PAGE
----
Adrienne turns back to the hedge and grabs another Zing vodka shot from the human hand protruding from it, then downs the shot and takes a moment to look around. It feels great to have all these human bodies around pretending to be inanimate objects and serving her things. The other wives had thrown some lavish parties over the past couple of years, but none of them ever had body painting. And when it comes to ambience, body painting is about as classy as it gets — there are market values for a chocolate fountain or an ice sculpture at the center of a room, but an actual person that's willing to get naked and submit their entire physical self to the cause of making your party awesome? You can't put a price on that. (Well, maybe $50 per head plus the obvious perk of industry exposure.)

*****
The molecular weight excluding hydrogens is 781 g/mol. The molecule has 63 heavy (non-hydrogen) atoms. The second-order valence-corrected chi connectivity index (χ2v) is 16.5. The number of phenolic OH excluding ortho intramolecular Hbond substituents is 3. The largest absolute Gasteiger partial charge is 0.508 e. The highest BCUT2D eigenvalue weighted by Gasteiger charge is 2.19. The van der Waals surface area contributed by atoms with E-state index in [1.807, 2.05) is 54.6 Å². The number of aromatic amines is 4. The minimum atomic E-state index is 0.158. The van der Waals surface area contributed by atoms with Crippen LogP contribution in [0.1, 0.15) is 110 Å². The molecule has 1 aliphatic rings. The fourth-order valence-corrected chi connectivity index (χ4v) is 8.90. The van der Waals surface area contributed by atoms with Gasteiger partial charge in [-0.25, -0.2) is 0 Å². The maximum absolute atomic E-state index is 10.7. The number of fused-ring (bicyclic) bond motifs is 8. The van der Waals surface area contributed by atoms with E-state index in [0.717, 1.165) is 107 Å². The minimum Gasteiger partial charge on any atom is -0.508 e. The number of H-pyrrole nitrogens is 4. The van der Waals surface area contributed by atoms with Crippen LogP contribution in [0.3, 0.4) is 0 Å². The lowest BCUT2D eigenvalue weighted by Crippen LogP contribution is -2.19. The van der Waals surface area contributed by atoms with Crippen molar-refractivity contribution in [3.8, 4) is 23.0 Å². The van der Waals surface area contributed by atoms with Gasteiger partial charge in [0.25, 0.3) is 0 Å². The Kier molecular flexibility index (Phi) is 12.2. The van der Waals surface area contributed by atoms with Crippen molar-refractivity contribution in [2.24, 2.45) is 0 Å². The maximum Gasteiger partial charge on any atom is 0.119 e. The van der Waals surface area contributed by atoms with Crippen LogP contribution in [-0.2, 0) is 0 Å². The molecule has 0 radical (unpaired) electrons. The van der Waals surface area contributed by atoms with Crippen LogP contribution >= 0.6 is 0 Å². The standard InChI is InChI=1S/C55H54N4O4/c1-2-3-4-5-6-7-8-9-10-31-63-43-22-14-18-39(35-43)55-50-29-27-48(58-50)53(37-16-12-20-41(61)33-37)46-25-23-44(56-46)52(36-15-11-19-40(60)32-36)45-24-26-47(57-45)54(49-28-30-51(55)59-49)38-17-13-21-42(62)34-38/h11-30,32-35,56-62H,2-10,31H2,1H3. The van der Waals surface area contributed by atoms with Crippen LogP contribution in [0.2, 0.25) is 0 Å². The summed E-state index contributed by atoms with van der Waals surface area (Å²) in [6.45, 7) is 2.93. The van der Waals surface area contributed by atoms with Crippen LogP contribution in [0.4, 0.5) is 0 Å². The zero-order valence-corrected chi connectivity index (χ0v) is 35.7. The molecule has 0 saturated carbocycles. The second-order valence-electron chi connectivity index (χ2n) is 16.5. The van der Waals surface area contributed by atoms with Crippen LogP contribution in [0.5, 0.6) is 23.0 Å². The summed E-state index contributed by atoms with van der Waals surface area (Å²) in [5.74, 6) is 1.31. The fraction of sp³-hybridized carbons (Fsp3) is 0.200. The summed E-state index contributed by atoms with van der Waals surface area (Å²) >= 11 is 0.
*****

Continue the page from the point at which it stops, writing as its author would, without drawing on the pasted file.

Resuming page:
It's been a difficult couple of days. Kim is quickly learning that Paris is a very stressful city. Ducks get beheaded for sport, and there's always a rumbling Mercedes passenger van waiting outside that she somehow always manages to be the last to board. Now the ladies are all supposed to unwind with some shopping, but all Kim wants to do is go back to bed. She never fully adjusted to the time difference; she didn't trust herself to take Lisa's melatonin. She trails behind the others as they approach the doors of yet another tony boutique, naggingly aware of the flyaways on top of her experimental front-pouf.